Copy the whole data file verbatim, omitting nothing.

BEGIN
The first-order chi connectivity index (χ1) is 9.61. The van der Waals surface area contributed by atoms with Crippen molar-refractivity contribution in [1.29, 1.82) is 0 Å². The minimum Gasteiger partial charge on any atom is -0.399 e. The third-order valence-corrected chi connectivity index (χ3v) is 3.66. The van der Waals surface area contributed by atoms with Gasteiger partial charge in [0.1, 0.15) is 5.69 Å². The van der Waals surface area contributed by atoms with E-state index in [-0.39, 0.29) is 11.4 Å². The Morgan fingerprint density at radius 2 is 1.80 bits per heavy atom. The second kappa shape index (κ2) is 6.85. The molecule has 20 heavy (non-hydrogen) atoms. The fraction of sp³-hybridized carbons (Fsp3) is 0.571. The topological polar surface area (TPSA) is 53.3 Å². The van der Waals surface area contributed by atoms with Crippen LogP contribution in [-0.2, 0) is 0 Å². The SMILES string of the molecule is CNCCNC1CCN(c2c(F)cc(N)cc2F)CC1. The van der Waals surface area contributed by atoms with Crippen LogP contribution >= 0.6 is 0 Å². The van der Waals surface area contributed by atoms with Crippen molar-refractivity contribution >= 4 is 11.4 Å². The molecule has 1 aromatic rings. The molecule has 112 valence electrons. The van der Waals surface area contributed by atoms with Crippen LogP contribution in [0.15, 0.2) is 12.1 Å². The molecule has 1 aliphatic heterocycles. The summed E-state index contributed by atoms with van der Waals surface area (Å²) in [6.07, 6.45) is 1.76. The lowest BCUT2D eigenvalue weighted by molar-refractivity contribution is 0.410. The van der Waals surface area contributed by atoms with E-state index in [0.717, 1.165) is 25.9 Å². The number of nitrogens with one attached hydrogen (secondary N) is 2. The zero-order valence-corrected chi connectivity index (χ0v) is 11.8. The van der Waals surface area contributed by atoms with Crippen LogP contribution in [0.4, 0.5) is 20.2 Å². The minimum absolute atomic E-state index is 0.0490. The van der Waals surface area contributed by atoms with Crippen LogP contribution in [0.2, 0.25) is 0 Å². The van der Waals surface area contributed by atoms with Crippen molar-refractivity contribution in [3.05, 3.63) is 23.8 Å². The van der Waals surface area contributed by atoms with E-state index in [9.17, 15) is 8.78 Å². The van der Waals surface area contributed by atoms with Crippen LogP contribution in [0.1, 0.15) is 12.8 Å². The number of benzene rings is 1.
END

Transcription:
The first-order chi connectivity index (χ1) is 9.61. The van der Waals surface area contributed by atoms with Crippen molar-refractivity contribution in [1.29, 1.82) is 0 Å². The minimum Gasteiger partial charge on any atom is -0.399 e. The third-order valence-corrected chi connectivity index (χ3v) is 3.66. The van der Waals surface area contributed by atoms with Gasteiger partial charge in [0.1, 0.15) is 5.69 Å². The van der Waals surface area contributed by atoms with E-state index in [-0.39, 0.29) is 11.4 Å². The Morgan fingerprint density at radius 2 is 1.80 bits per heavy atom. The second kappa shape index (κ2) is 6.85. The molecule has 20 heavy (non-hydrogen) atoms. The fraction of sp³-hybridized carbons (Fsp3) is 0.571. The topological polar surface area (TPSA) is 53.3 Å². The van der Waals surface area contributed by atoms with Crippen LogP contribution in [-0.2, 0) is 0 Å². The SMILES string of the molecule is CNCCNC1CCN(c2c(F)cc(N)cc2F)CC1. The van der Waals surface area contributed by atoms with Crippen LogP contribution >= 0.6 is 0 Å². The van der Waals surface area contributed by atoms with Crippen molar-refractivity contribution >= 4 is 11.4 Å². The molecule has 1 aromatic rings. The molecule has 112 valence electrons. The van der Waals surface area contributed by atoms with Crippen LogP contribution in [0.15, 0.2) is 12.1 Å². The molecule has 1 aliphatic heterocycles. The summed E-state index contributed by atoms with van der Waals surface area (Å²) in [6.07, 6.45) is 1.76. The lowest BCUT2D eigenvalue weighted by molar-refractivity contribution is 0.410. The van der Waals surface area contributed by atoms with E-state index in [0.717, 1.165) is 25.9 Å². The number of nitrogens with one attached hydrogen (secondary N) is 2. The zero-order valence-corrected chi connectivity index (χ0v) is 11.8. The van der Waals surface area contributed by atoms with Crippen LogP contribution in [0.4, 0.5) is 20.2 Å². The minimum absolute atomic E-state index is 0.0490. The van der Waals surface area contributed by atoms with Crippen LogP contribution in [0.2, 0.25) is 0 Å². The van der Waals surface area contributed by atoms with Crippen molar-refractivity contribution in [3.05, 3.63) is 23.8 Å². The van der Waals surface area contributed by atoms with E-state index in [9.17, 15) is 8.78 Å². The van der Waals surface area contributed by atoms with Crippen LogP contribution in [0.1, 0.15) is 12.8 Å². The number of benzene rings is 1.